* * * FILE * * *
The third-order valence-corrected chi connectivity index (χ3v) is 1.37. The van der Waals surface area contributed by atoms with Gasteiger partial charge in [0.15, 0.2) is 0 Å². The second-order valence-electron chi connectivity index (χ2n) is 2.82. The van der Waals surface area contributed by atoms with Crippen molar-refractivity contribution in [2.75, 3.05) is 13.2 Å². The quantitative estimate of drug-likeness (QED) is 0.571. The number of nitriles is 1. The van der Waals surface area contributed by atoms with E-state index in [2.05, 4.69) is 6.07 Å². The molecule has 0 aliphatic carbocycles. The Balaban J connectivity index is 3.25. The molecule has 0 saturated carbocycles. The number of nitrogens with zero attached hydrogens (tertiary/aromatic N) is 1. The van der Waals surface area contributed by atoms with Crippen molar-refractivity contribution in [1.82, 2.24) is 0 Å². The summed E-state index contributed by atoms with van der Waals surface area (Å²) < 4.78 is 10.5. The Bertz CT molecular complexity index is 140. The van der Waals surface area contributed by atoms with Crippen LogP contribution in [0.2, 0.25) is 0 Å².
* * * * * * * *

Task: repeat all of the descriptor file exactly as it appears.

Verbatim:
The third-order valence-corrected chi connectivity index (χ3v) is 1.37. The van der Waals surface area contributed by atoms with Gasteiger partial charge in [0.15, 0.2) is 0 Å². The second-order valence-electron chi connectivity index (χ2n) is 2.82. The van der Waals surface area contributed by atoms with Crippen molar-refractivity contribution in [2.75, 3.05) is 13.2 Å². The quantitative estimate of drug-likeness (QED) is 0.571. The number of nitriles is 1. The van der Waals surface area contributed by atoms with E-state index in [2.05, 4.69) is 6.07 Å². The molecule has 0 aliphatic carbocycles. The Balaban J connectivity index is 3.25. The molecule has 0 saturated carbocycles. The number of nitrogens with zero attached hydrogens (tertiary/aromatic N) is 1. The van der Waals surface area contributed by atoms with Crippen molar-refractivity contribution in [1.82, 2.24) is 0 Å². The summed E-state index contributed by atoms with van der Waals surface area (Å²) < 4.78 is 10.5. The Bertz CT molecular complexity index is 140. The van der Waals surface area contributed by atoms with Crippen LogP contribution in [0.2, 0.25) is 0 Å².